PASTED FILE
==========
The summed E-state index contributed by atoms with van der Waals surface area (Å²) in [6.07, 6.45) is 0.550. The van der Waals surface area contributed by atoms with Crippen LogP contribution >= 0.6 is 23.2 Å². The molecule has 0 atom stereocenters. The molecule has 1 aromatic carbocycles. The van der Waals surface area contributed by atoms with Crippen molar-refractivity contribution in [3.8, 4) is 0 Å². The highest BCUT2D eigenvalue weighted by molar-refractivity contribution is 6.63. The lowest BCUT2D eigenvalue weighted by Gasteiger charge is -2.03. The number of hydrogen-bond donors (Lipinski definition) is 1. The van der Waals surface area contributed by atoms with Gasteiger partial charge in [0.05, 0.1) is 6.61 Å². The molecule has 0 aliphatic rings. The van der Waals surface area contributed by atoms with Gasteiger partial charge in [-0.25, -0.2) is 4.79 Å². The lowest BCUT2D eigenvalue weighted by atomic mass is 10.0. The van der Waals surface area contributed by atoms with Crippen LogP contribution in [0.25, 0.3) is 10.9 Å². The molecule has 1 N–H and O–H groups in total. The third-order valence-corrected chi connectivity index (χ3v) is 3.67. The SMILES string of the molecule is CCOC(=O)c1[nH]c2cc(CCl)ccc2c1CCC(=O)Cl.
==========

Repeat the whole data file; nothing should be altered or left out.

The summed E-state index contributed by atoms with van der Waals surface area (Å²) in [6.07, 6.45) is 0.550. The van der Waals surface area contributed by atoms with Crippen LogP contribution >= 0.6 is 23.2 Å². The molecule has 0 atom stereocenters. The molecule has 1 aromatic carbocycles. The van der Waals surface area contributed by atoms with Crippen molar-refractivity contribution in [3.8, 4) is 0 Å². The highest BCUT2D eigenvalue weighted by molar-refractivity contribution is 6.63. The lowest BCUT2D eigenvalue weighted by Gasteiger charge is -2.03. The number of hydrogen-bond donors (Lipinski definition) is 1. The van der Waals surface area contributed by atoms with Gasteiger partial charge in [0.05, 0.1) is 6.61 Å². The molecule has 0 aliphatic rings. The van der Waals surface area contributed by atoms with Gasteiger partial charge in [-0.25, -0.2) is 4.79 Å². The lowest BCUT2D eigenvalue weighted by atomic mass is 10.0. The van der Waals surface area contributed by atoms with Crippen LogP contribution in [0.25, 0.3) is 10.9 Å². The molecule has 1 N–H and O–H groups in total. The third-order valence-corrected chi connectivity index (χ3v) is 3.67. The SMILES string of the molecule is CCOC(=O)c1[nH]c2cc(CCl)ccc2c1CCC(=O)Cl.